Again here industry and insurance play a role and the scientific advice is built into a larger "risk" model.
But the other side of this is something like "global climate change."
Here science claims there is a specific risk (and cost) associated with something. Like the asteroid there is a claim that harm will come if "something is not done."
But there is a cost associated "doing something" and no guarantee that the risk is real.
Who bears this cost?
I think science must if it is science that puts out the risk.
For example, if "science" claims asteroid XYZ123 "will" hit the earth on December 21st, 2012 at 12:45 PM and it doesn't then the "science" must be held accountable. If "science" claims a mere "risk" its different - others make decisions on the validity of the risk.
For too long many quasi-scientific groups from archeologists to climate scientists make claims about things based on "consensus" and not fact.
An asteroid has a trajectory which, if enough information is present, can be calculated precisely. This is science.
If we can only guess at a trajectory (or whether CO2 is destroying the planet) this is "consensus" and not science.
But if we act as if a "consensus" is concrete science and we fail then I think science must be held accountable - which is what happened in Italy.
If I alone calculate a trajectory for an asteroid and shout "danger danger" I should be liable if the danger is not real. Instead I should openly share my calculations. If everyone computes the same results then it becomes a societal risk.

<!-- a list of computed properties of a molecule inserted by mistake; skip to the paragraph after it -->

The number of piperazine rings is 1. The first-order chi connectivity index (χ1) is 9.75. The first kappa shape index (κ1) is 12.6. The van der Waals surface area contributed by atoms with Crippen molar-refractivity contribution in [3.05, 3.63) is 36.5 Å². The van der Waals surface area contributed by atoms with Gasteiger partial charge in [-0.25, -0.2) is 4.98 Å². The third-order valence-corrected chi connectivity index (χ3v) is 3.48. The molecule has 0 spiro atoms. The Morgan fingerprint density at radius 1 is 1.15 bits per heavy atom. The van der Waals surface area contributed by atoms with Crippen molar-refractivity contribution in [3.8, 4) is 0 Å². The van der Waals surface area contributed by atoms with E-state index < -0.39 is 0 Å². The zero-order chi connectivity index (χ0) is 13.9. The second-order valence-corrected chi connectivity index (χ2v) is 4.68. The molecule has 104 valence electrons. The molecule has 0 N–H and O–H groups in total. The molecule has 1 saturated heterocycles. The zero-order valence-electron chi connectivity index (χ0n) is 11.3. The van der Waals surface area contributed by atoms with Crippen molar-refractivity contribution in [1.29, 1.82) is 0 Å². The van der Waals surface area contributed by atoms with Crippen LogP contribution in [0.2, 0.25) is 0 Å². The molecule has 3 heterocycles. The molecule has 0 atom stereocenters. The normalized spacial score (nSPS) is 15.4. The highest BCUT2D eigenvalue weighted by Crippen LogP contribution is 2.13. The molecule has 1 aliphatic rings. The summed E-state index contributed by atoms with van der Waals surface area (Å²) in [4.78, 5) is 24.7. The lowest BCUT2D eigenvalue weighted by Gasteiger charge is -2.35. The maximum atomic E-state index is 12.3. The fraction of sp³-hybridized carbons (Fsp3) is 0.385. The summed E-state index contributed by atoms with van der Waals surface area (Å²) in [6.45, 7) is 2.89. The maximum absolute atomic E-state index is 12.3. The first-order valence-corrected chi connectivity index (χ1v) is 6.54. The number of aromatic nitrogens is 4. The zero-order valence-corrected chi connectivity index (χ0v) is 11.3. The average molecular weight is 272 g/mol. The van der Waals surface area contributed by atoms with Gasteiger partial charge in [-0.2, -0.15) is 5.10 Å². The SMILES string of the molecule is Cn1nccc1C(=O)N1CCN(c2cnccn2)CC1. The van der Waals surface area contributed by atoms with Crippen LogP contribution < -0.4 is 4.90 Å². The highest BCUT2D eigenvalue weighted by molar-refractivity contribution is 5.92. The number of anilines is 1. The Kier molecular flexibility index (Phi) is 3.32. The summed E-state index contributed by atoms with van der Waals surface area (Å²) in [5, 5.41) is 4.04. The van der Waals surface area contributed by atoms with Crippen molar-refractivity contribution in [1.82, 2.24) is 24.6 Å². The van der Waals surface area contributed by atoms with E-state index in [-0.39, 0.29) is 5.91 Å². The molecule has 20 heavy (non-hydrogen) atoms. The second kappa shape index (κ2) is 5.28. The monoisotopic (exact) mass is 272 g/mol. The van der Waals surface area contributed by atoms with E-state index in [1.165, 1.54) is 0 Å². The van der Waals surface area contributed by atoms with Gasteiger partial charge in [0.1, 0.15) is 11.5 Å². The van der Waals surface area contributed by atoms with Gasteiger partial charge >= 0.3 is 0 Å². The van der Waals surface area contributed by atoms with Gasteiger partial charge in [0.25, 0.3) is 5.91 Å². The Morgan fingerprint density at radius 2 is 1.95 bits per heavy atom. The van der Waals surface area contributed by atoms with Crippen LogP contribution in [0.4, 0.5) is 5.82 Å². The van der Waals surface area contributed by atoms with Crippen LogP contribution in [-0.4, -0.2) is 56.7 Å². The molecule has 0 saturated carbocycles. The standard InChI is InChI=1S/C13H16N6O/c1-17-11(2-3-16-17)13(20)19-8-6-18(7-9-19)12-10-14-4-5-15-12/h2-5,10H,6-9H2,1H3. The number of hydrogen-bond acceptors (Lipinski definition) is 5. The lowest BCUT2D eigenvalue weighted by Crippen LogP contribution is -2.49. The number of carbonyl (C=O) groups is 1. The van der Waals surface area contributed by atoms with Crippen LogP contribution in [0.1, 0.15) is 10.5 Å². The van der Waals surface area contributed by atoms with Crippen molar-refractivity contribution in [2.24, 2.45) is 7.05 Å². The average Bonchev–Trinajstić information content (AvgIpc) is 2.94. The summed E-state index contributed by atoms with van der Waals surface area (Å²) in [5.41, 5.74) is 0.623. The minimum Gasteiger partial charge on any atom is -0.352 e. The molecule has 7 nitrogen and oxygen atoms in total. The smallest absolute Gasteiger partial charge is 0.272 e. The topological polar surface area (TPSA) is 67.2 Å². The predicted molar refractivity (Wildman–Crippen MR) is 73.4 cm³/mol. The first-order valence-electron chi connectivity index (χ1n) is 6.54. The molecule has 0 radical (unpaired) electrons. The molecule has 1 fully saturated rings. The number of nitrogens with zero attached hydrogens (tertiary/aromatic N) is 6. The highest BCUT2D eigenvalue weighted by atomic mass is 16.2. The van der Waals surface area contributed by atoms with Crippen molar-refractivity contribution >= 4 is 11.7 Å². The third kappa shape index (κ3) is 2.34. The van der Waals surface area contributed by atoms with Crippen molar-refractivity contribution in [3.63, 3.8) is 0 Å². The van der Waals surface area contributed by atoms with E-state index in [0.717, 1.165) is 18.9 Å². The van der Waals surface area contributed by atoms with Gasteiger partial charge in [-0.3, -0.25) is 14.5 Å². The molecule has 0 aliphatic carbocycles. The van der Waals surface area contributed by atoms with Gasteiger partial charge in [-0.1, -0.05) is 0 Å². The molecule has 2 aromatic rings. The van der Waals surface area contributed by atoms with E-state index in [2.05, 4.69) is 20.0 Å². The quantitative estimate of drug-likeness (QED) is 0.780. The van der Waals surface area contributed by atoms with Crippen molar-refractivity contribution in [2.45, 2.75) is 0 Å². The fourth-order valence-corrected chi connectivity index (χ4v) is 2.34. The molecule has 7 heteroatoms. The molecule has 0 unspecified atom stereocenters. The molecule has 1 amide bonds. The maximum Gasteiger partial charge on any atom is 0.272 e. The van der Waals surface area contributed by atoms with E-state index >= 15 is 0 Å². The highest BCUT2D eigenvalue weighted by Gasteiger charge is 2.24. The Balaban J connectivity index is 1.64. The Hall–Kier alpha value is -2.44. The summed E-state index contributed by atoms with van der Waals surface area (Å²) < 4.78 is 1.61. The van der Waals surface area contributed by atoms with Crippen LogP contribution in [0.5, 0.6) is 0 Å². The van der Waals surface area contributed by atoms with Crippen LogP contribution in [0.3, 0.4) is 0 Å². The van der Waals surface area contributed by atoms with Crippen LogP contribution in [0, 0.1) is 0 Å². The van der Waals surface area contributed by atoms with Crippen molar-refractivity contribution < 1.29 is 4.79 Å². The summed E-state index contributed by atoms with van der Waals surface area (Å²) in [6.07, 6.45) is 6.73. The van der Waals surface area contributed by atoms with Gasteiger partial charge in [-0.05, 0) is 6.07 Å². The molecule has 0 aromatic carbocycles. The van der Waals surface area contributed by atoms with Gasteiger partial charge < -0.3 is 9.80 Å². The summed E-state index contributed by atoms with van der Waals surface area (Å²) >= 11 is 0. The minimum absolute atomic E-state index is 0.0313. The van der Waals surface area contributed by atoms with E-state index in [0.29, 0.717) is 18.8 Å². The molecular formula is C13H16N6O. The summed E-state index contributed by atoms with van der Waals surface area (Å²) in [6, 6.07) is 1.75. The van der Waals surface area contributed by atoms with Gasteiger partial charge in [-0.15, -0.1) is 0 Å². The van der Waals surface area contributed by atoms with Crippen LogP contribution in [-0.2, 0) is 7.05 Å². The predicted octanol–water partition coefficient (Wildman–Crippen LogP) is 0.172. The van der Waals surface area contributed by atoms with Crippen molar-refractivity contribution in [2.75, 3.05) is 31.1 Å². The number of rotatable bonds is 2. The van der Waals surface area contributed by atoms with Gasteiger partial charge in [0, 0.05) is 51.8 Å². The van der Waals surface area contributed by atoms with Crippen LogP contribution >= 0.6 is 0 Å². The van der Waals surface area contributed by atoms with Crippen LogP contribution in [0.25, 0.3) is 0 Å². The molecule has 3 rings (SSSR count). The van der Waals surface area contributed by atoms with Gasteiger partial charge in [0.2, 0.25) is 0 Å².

The reverse is also true. If the "consensus" calculates a risk, not on mathematics but on agreement, and foists this off on society then those creating the "consensus" are responsible for it.
I guess it all comes down to objective facts and reproducibility.
An asteroid's path to hitting the earth is object and can be calculated if enough information is present. Then the calculations are either right or wrong. If they calculations are not certain then its not science but merely consensus.
In any case those creating the consensus should be responsible for the cost of their consensus right or wrong.
Which to me says that before you claim the "end of the world" you should be quite certain about it.
Today's science is mostly "consensus" building about things science collectively "feels are important" or are serious "social issues."
But going on TV and making claims is akin to shouting "fire" in a crowded theater. However well intentioned the claim of "fire" might be there is still a cost to those in the theater if the one shouting "fire" is wrong.
Today's consensus science is given a free pass in this regard.
If we spend trillions of US dollars to stop global warming but it happens anyway will "science" step up and accept the responsibility?
These kinds of science are not "objective" and never can be - no one can know who made cave paintings or, in an open system like the earth's atmosphere, pin down objective specifics about why something is the way that it is.
As long as "'science" has no responsibility we cannot take it seriously.